@Larry, OK, some folks do use the trailers for more than recreatioal activities. I had not considered that possibility, and it seems that most long-term-in-one-place trailers are made differently than the recreational type. BUT that would certainly explain the wear out condition.
And I did do some more research, and it happens that some slide switches are made for a lot more current, up to 3.5 amps, if you believe the manufacturers rating. So some switches may not be over rated, you would need to read the printing on the switch. Of course a slow-make slow-break switch is always a bad choice for switching any level of power, even if the switch is rated for the load. But they are still cheaper than any other kind, and in some organizations low price is the number 1 purchasing qualifier.
Stephen wrote: "Not that monkeys replacing 18W lamps w/ 27W lamps contributes in the slightest...!"
Well, yes. Not even sure if my GF knew what she was doing. I expect she simply went to the local auto parts store and bought lamps that had the same physical dimensions.
There's something to be said for the old-fashioned "Fusestat," screw-in plug fuses for residential circuits. They had the unique property that a unique socket was used for each amperage rating. E.g., you could not screw a 20, 25, or 30 amp fusestat into a socket meant for 15 amperes. The installing electrician selected sockets for each panel position to match the wire size of that circuit. This never seems to have been done for lamp sockets or other fuse styles.
Same here. I have a 2003 Jayco Qwest TT with the push-button fixtures that take the wedge base lamps. Have to be careful selecting the right lamps because it is easy to melt right through the lens. I always forget whether they are 914's or 921's. To make matters worse, some packages are labeled in watts rather than the bulb type. My 2013 Jayco Seneca uses the recessed hockey puck lamps with the G4 halogens. I've been replacing those 10W and 20W lamps with some LED disks with about 10 LED's on them. They are getting better with the color rendition. Still a little bluish but much, much better than earlier versions. These LED modules were made with the 5050 SMD LED's.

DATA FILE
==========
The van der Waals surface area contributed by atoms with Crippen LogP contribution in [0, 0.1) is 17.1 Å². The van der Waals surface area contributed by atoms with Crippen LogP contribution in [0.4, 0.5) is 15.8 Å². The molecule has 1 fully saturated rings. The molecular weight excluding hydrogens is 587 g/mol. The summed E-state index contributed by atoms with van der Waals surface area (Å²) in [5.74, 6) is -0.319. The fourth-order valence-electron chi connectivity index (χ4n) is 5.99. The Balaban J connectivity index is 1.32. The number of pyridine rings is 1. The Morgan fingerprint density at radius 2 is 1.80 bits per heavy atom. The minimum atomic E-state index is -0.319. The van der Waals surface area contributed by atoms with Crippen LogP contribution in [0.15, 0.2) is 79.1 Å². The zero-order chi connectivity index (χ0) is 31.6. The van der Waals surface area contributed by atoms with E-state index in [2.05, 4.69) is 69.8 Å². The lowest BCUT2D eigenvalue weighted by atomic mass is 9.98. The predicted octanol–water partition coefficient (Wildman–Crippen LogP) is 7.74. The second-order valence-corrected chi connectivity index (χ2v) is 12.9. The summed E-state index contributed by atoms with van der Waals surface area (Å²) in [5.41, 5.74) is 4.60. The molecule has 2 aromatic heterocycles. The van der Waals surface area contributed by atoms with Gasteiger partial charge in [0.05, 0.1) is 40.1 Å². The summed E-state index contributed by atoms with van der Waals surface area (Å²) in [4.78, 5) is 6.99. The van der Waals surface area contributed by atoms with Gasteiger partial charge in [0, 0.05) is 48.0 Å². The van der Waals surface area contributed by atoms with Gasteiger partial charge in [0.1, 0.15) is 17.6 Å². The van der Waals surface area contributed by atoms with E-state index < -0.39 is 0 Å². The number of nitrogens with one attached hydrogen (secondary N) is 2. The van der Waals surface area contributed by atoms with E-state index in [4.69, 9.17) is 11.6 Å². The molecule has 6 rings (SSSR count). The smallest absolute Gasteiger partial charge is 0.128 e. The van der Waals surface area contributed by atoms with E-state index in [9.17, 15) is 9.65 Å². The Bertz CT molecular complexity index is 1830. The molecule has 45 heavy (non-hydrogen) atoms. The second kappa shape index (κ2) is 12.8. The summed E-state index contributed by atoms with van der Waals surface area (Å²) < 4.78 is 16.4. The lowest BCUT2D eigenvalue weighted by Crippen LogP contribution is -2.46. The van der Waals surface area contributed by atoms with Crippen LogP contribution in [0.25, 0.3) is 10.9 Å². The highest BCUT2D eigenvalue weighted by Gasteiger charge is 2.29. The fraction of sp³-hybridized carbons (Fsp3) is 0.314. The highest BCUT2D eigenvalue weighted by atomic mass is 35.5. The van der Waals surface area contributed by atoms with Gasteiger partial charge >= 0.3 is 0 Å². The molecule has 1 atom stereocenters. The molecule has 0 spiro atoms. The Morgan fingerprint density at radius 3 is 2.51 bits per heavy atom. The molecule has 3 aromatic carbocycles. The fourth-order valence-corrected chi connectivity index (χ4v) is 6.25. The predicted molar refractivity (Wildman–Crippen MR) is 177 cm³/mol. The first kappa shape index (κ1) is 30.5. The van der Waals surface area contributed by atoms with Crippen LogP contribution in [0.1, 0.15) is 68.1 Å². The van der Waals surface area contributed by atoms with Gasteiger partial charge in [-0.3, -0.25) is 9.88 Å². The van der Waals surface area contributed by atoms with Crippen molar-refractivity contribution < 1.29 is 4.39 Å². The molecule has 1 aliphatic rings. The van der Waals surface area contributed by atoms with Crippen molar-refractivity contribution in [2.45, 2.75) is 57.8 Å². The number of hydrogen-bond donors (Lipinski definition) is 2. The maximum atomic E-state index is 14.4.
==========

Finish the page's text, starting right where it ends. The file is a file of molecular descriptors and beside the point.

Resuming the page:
I fired these up on the bench and they look pretty good. I will do a side-by-side in my TT at some point soon. I'm not sure what LED is used in the wedgebase modules but the color appears to be identical to the 5050's.
In some brands of travel trailer you do find interesting designs that provide some neat little feature, but that fail frequently. The use of slide switches is a good example. Of course if you examine the price it becomes very clear why the slider was selected, which is because a slide switch is much less expensive than a good switch. The choice was aided by the fact that a lot of folks don't use the trailer that much, and so the switch may only need to last for a few hundred operations. And the inrush in the travel trailer application is not so great because of the current limiting nature of the thin wire used. So aside from the frame and suspension, which may be engineered, or just drafted by somebody who looked up some specifications, not a whole lot is really engineered. They are designed by people with experience in the field, but the most math involved is in checking fits and costs, not evaluating stresses and strengths. There are a couple of exceptions, and I am sure that they will choose to comment. But just because it can be drawn does not mean that a product will last.
LED lamps a great replacement in automotive applications. The current draw is about 1/10th of incandescent, the service life is longer and they perform better under vibration. I've replaced a few in incandescent in my 172 and really wish the FAA would approve more applications.
A slew of announcements about new materials and design concepts for transportation have come out of several trade shows focusing on plastics, aircraft interiors, heavy trucks, and automotive engineering. A few more announcements have come independent of any trade shows, maybe just because it's spring.
Samsung's Galaxy line of smartphones used to fare quite well in the repairability department, but last year's flagship S5 model took a tumble, scoring a meh-inducing 5/10. Will the newly redesigned S6 lead us back into star-studded territory, or will we sink further into the depths of a repairability black hole?
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